a "vote" sign in a march of silent demonstrators

One of the many messages heard loud and clear at the silent march in 2020.

Summer doesn’t scream “election season”—especially this year, when many entertaining distractions have resurfaced after a seemingly endless parade of shutdown orders. But there is, in fact, a primary happening on August 3, and in Seattle, it’s a particularly important one: The city will narrow a crowded field of mayoral candidates to just two, not to mention winnowing a couple of city council contests and a county executive race.

You may already know this. King County Elections ballots were supposed to arrive in mailboxes by July 19, along with bulky information pamphlets. Though these guides answer some basic questions about voting and candidates, they aren’t edited or fact-checked; politician-speak, unfortunately, prevails. The pamphlets also bear some resemblance to newspaper inserts typically ticketed for recycling bins, so it’s easy to unwittingly chuck them.

With that in mind, we've got some answers to questions last-minute voters may be having right about now.

How do I register to vote?

It’s too late to register online or by mail for the primary, but you can still do so in person through August 3 at one of King County’s vote centers. In Seattle, that means the Lumen Field Event Center, but there are also locations in Bellevue, Federal Way, Kenmore, Kent, and Renton. Find hours and info about all of them here

How do I check my voter registration status in Washington?

Click here.

What’s the difference between the primary election and the general election?

In Washington’s primary system, the two candidates receiving the most votes for a particular office advance to the general election, where one will ultimately be declared the winner. The deadline for voting in the general election this year is November 2.

Do I have to vote in the primary to vote in the general election this November?

Nope. 

Is it too late to vote by mail?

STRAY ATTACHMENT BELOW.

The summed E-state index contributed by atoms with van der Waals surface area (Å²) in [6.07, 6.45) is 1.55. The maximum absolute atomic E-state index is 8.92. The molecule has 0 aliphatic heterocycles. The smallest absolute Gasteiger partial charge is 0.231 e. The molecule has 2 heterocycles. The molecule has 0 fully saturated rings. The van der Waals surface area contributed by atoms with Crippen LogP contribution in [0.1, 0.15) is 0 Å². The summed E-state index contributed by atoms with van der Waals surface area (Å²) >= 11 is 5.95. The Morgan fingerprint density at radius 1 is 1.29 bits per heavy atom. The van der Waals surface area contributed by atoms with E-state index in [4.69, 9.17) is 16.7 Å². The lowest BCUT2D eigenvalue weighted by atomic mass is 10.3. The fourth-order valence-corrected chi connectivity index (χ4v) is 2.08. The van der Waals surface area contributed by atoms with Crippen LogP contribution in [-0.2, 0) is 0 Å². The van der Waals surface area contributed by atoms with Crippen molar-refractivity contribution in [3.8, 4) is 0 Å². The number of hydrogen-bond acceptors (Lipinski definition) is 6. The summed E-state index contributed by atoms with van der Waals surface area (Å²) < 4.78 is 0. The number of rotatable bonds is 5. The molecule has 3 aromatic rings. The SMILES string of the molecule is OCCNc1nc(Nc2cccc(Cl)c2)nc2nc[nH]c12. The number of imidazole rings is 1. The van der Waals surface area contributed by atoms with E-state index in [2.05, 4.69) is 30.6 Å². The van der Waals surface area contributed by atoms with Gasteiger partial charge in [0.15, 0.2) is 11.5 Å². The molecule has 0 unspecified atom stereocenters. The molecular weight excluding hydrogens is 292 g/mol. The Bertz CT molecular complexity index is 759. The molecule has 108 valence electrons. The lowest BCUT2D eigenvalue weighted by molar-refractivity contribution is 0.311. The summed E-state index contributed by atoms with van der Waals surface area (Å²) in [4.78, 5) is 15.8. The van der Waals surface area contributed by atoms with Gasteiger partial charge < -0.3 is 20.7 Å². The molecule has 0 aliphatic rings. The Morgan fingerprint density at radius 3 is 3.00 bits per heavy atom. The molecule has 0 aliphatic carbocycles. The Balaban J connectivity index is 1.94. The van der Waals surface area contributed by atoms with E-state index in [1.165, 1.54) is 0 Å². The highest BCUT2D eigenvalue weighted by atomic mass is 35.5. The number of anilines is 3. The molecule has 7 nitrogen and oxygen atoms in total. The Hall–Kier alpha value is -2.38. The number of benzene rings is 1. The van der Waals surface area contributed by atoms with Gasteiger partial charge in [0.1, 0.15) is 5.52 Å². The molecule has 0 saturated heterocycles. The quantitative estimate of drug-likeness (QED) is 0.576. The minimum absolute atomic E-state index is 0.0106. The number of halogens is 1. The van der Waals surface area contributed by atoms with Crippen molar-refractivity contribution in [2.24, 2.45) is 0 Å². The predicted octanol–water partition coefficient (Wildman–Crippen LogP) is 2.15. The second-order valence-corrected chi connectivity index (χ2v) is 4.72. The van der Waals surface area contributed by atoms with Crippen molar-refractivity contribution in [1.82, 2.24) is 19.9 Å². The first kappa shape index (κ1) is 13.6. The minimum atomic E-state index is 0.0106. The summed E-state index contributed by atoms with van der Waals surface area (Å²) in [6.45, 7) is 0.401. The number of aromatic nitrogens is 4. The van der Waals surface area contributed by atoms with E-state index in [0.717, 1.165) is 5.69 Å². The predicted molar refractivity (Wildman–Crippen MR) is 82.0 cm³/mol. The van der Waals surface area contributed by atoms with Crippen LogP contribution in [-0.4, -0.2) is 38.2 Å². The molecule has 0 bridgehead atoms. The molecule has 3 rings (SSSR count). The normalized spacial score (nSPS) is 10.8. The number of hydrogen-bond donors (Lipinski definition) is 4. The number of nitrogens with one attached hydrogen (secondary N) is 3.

No, but King County Elections recommends mailing a ballot by the Friday before Election Day to ensure it’s postmarked by August 3. So this probably isn’t your best option at this point.

Where can I find ballot drop boxes, then?

They’re all over the place, and they’re open 24-7. Here’s an up-to-date list and map of drop box locations. If you need assistance with your ballot, staff at those aforementioned vote centers are trained to help.

When’s the absolute last minute I can submit my ballot?

You really are a procrastinator. Drop boxes and vote centers close at 8pm sharp on August 3, but keep in mind there may be lines. Convince yourself it’s 7pm and thank us later.

All right, I have my voting plan worked out. Where can I find more information about the people and measures on my King County ballot?

We have a running list of introductions to Seattle’s many mayoral candidates, but if you want to get wonkier, Crosscut’s voter-driven Q&A, The Seattle Times’s mayoral race breakdown, KUOW's Seattle-focused coverage, and The Stranger’s progressive guide should more than suffice.

If you want to dig into campaign finances, check out Seattle’s Ethics and Elections Commission site.

And if you want to get the scoop on races happening in suburbia, visit news sources serving Burien, Des Moines, Kent, Mercer Island, Renton, and SeaTac.

I don’t want to read all of that! Just tell me who and what should get my vote.

Sorry, we don’t do endorsements. But if you want to follow someone's lead, here's a quick roundup of local media endorsements in prominent Seattle-centric contests.

For King County executive

For Seattle mayor

For Seattle City Council Position No. 8

For Seattle City Council Position No. 9

For Seattle city attorney

Proposition No. 1 (Regular Property Tax Levy for Children, Youth, Families, and Communities)